I have trouble walking past Downtown's plague of surface parking lots without thinking about what was razed to create each drab, and in almost every case, underutilized lot.
In some cases, I remember what was there, having seen it with my own eyes. I think of the Randolph Hotel on 4th and Wisconsin and on the same block, the old Big Boy and the former Starship rock and roll club. Across the river, I can still picture the YWCA on Jackson Street and the gas station on Kilbourn and Van Buren.
In other cases, like the lot on the southwest corner of Kilbourn and Milwaukee, I've never really known what was there. (Yance Marti's great "Missing Milwaukee" provides insight in a number of cases.)
On a recent visit to Old St. Mary's, which abuts the plot, I discovered the land was once home to a lovely three-story cream city brick Romanesque Revival schoolhouse. Among an array of historical photos in the church are two of the school.
Soon after the church was built in 1840s, the first Catholic school "in the west" was opened on the lower level. Opening in 1851, that school proved popular enough that Father Leonard Blatz had a dedicated school building erected south of the church, on Broadway, in the 1860s.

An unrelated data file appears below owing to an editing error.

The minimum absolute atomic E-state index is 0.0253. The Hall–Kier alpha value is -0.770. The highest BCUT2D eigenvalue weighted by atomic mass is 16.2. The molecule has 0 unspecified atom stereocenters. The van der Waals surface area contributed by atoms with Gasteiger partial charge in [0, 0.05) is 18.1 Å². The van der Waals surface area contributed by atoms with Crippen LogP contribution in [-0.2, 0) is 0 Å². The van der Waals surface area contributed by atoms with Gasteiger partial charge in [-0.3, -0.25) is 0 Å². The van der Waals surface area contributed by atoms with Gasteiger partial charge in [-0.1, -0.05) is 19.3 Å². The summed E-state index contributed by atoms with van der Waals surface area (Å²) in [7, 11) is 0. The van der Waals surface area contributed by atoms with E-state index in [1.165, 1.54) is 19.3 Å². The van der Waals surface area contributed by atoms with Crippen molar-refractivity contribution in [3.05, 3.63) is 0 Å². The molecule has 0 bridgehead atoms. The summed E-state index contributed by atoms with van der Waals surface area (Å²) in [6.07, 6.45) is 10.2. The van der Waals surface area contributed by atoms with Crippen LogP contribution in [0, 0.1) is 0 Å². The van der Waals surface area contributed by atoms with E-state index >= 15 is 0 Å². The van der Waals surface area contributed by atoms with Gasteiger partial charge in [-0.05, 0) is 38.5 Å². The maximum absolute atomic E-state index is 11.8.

In 1894, the church built the brick schoolhouse, with its arched windows, diamond motifs running between the second and third stories, and cut stone foundation.
I haven't been able to determine who the architect was, but it's possible that it was Henry Koch, who was working on a lot of schoolhouses at the time and designed many with similarly gabled roofs (Park Street, 18th Street, the original Cass Street, etc.).
But the school's features were popular at the time, so they're not really enough to go on. One could make an equally valid argument for Ferry & Clas, for example, based on their Jefferson Street School a few blocks awat. And a number of architects who specialized in church work may also have designed the school.
Based on the photographs, it looks like the building had eight or 10 classrooms and the de rigueur third floor "German gym."
The school graduated its first class in 1900, but by 1969 the program was shut down, due to what a later newspaper report described vaguely as "financial issues," though the building continued to be used as a site for youth activities and a meeting place for Catholic groups.
A February 1978 article in the Sentinel proved prescient when it said, "the expense and upkeep is becoming prohibitive for the parish," and by the dawn of 1979, the schoolhouse had vanished.
Since the building was razed nearly 40 years ago, the site -- in the heart of Downtown -- has provided parking for 25-30 cars.
No Talkbacks for this article.
Post your comment/review now
Disclaimer: Please note that Facebook comments are posted through Facebook and cannot be approved, edited or declined by OnMilwaukee.com. The opinions expressed in Facebook comments do not necessarily reflect those of OnMilwaukee.com or its staff.
Recent Articles & Blogs by Bobby Tanzilo
Published Oct. 23, 2014
You've met Milwaukee Art Museum chef Micah Kaufman in the pages of OnMilwaukee.com before, talking about how he creates menus for specific exhibitions at the museum for Cafe Calatrava. In honor of Kaufman's promotion to executive chef, we asked him about his background, his work at Milwaukee Art Museum and how his role is evolving there.
Published Oct. 23, 2014